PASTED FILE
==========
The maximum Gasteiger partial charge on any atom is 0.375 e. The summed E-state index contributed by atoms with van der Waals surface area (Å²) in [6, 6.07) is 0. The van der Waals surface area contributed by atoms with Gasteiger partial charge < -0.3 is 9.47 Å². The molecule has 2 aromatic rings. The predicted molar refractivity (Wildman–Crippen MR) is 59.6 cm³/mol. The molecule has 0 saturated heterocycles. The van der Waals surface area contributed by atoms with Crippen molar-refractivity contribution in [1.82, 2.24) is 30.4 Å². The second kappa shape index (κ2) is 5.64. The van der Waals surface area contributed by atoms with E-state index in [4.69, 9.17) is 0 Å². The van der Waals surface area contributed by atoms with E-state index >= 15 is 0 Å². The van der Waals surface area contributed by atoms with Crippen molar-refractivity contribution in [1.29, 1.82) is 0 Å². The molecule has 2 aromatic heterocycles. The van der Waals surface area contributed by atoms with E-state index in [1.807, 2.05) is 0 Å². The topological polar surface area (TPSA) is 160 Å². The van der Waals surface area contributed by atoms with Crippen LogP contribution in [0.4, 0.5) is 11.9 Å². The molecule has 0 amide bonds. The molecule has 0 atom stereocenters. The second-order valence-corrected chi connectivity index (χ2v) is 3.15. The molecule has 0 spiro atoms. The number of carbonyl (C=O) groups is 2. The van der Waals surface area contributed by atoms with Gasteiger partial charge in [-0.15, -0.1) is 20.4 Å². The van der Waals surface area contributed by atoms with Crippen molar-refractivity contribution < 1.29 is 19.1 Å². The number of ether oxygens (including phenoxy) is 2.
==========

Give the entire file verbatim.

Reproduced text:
The maximum Gasteiger partial charge on any atom is 0.375 e. The summed E-state index contributed by atoms with van der Waals surface area (Å²) in [6, 6.07) is 0. The van der Waals surface area contributed by atoms with Gasteiger partial charge < -0.3 is 9.47 Å². The molecule has 2 aromatic rings. The predicted molar refractivity (Wildman–Crippen MR) is 59.6 cm³/mol. The molecule has 0 saturated heterocycles. The van der Waals surface area contributed by atoms with Crippen molar-refractivity contribution in [1.82, 2.24) is 30.4 Å². The second kappa shape index (κ2) is 5.64. The van der Waals surface area contributed by atoms with E-state index in [4.69, 9.17) is 0 Å². The van der Waals surface area contributed by atoms with E-state index >= 15 is 0 Å². The van der Waals surface area contributed by atoms with Crippen molar-refractivity contribution in [1.29, 1.82) is 0 Å². The molecule has 2 aromatic heterocycles. The van der Waals surface area contributed by atoms with E-state index in [1.807, 2.05) is 0 Å². The topological polar surface area (TPSA) is 160 Å². The van der Waals surface area contributed by atoms with Crippen LogP contribution in [0.4, 0.5) is 11.9 Å². The molecule has 0 amide bonds. The molecule has 0 atom stereocenters. The second-order valence-corrected chi connectivity index (χ2v) is 3.15. The molecule has 0 spiro atoms. The number of carbonyl (C=O) groups is 2. The van der Waals surface area contributed by atoms with Gasteiger partial charge in [-0.15, -0.1) is 20.4 Å². The van der Waals surface area contributed by atoms with Crippen molar-refractivity contribution < 1.29 is 19.1 Å². The number of ether oxygens (including phenoxy) is 2.